In an op-ed in WSJ 10/17/09, Vernon Smith, a Nobel Laureate in economics, explained the problem with health insurance in simple terms that any layperson can understand. Health care provider A recommends to patient B the services that B should buy from A. C, either the government or an insurance company, pays A. “This structure defines an incentive nightmare,” Mr. Smith writes and presents a seemingly unsolvable problem.
The Senate recently passed its version of health care reform. House and Senate committees will meet in January to start reconciling differences in House and Senate versions. During the health care debate this year, and for the past century – Theodore Roosevelt tried to institute a public health care system – the focus has been on solutions to a number of problems: the number of uninsured, ballooning costs, the alarming number of bankruptcies because of medical bills, insured patients who are cut off because their benefits exceeded a lifetime maximum, those people denied affordable coverage because of pre-existing conditions.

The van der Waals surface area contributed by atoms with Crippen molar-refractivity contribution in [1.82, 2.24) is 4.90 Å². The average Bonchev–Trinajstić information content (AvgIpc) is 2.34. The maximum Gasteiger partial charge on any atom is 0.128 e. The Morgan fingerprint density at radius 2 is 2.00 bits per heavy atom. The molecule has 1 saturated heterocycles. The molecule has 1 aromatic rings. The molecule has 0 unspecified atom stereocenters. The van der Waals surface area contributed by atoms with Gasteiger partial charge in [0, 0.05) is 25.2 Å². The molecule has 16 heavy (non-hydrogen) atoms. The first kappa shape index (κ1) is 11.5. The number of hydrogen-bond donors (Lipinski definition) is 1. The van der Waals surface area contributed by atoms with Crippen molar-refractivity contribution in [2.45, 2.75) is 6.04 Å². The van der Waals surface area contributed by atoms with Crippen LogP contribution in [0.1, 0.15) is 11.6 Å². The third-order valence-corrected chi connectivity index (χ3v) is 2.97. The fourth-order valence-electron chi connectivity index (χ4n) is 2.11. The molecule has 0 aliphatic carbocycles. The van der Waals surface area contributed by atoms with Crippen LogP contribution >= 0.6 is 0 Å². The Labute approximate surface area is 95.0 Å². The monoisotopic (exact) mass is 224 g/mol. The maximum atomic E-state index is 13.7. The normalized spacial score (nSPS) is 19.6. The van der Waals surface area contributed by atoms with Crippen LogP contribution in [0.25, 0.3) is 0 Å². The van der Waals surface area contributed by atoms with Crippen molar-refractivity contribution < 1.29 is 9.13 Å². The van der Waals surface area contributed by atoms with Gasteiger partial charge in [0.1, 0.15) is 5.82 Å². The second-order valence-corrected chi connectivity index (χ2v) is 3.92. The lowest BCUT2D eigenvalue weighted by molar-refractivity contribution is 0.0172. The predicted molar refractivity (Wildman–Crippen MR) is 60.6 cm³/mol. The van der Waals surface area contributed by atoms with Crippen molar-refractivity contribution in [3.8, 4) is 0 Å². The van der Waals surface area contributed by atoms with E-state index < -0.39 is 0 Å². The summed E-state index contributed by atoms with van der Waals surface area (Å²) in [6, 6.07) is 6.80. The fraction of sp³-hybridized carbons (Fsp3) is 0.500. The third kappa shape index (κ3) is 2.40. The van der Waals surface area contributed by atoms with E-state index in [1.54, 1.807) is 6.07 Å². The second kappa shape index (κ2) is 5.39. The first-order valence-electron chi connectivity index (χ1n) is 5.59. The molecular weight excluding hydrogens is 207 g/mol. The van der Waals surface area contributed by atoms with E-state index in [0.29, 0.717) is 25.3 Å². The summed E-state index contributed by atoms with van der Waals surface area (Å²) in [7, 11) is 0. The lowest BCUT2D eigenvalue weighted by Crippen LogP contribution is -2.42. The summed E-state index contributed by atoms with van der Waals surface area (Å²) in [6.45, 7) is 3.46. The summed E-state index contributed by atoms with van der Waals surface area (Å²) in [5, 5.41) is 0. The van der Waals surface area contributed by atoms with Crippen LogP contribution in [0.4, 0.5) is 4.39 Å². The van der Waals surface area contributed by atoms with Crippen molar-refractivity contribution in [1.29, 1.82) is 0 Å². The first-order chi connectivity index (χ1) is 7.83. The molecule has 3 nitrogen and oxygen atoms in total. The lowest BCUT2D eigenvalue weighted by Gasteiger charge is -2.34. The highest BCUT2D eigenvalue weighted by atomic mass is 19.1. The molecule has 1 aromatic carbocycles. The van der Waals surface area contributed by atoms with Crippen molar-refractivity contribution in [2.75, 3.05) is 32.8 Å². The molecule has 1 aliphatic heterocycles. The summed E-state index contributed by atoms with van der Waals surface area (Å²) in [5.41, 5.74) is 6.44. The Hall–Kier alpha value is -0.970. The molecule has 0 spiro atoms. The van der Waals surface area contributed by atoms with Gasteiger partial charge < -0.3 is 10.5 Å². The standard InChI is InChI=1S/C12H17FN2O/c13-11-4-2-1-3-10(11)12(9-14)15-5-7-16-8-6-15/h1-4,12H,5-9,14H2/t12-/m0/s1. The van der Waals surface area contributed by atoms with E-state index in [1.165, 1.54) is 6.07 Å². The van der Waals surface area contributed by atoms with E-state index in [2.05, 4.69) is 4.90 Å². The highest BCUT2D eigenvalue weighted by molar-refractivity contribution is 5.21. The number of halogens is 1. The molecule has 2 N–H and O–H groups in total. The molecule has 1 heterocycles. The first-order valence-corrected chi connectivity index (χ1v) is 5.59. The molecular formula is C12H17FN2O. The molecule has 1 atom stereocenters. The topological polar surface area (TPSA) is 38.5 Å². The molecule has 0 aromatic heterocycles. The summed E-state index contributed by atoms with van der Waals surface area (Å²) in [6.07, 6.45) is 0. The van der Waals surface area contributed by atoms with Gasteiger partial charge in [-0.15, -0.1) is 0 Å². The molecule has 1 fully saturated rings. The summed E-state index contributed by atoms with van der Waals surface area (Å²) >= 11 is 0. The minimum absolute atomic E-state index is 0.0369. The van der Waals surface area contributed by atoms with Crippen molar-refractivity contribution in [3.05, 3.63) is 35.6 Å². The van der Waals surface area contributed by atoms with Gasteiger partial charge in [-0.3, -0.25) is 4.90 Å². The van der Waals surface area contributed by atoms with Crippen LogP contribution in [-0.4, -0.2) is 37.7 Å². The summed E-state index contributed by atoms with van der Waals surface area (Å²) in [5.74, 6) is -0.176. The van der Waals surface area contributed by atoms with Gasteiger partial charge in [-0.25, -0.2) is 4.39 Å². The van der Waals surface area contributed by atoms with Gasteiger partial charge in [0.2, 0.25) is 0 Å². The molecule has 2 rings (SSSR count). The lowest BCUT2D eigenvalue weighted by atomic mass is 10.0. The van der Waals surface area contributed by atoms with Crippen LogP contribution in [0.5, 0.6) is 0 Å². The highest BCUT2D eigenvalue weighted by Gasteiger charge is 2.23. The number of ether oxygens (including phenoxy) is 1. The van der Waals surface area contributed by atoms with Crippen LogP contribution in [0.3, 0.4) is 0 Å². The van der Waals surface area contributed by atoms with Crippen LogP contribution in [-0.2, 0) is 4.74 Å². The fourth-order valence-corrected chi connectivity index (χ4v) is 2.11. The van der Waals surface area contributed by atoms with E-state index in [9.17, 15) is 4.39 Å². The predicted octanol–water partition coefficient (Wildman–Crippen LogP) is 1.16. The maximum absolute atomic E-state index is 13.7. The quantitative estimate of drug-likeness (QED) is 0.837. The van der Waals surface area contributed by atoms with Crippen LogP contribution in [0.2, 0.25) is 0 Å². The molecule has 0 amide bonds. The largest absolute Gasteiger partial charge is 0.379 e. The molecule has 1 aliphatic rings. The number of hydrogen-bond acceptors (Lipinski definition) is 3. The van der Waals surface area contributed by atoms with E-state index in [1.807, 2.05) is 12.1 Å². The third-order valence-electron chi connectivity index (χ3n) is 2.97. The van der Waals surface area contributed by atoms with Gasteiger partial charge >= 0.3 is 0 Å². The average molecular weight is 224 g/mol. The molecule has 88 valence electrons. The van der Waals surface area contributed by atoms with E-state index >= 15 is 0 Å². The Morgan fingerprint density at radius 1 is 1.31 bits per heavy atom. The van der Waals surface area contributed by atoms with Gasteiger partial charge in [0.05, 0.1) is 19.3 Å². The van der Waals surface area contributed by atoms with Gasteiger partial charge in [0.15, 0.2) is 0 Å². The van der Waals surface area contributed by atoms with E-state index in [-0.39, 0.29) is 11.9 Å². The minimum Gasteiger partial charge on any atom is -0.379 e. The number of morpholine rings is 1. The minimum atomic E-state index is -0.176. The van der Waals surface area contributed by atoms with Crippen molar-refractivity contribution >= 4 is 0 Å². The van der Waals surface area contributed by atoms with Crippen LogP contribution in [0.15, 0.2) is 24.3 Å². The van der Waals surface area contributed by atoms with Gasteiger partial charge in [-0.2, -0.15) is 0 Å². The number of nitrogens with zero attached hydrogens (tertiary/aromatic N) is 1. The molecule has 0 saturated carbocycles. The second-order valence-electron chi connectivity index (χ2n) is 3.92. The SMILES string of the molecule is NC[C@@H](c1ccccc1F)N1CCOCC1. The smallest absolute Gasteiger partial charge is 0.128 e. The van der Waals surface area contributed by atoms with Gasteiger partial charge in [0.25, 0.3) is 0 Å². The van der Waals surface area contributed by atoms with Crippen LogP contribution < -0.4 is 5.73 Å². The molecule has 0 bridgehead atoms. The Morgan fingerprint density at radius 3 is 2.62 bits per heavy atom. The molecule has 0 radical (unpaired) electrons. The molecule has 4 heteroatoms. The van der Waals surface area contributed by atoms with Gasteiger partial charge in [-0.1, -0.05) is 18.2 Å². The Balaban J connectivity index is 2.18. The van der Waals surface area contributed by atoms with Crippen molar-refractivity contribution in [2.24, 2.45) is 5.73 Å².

Various players in the medical care provider market have voiced objections to proposed solutions when the impact of a solution would be negative on them. Perhaps we should all admit that we will never fix this intractable problem. Like many cancer therapies, the “solution” may be to manage the problem, not solve it. Only when all parties give up the notion of finding a solution will we be able to sit down at the table and come up with a framework for managing this problem.
This idea was first conceived by James Madison, the chief architect of the U.S. Constitution. Unable to resolve the decade old dispute between advocates for a strong federal government and those who championed individual and states’ rights, Madison had the genius to incorporate the struggle between these two ideologies directly into the Constitution, thereby providing a structured debating platform for this continuing argument and struggle for power.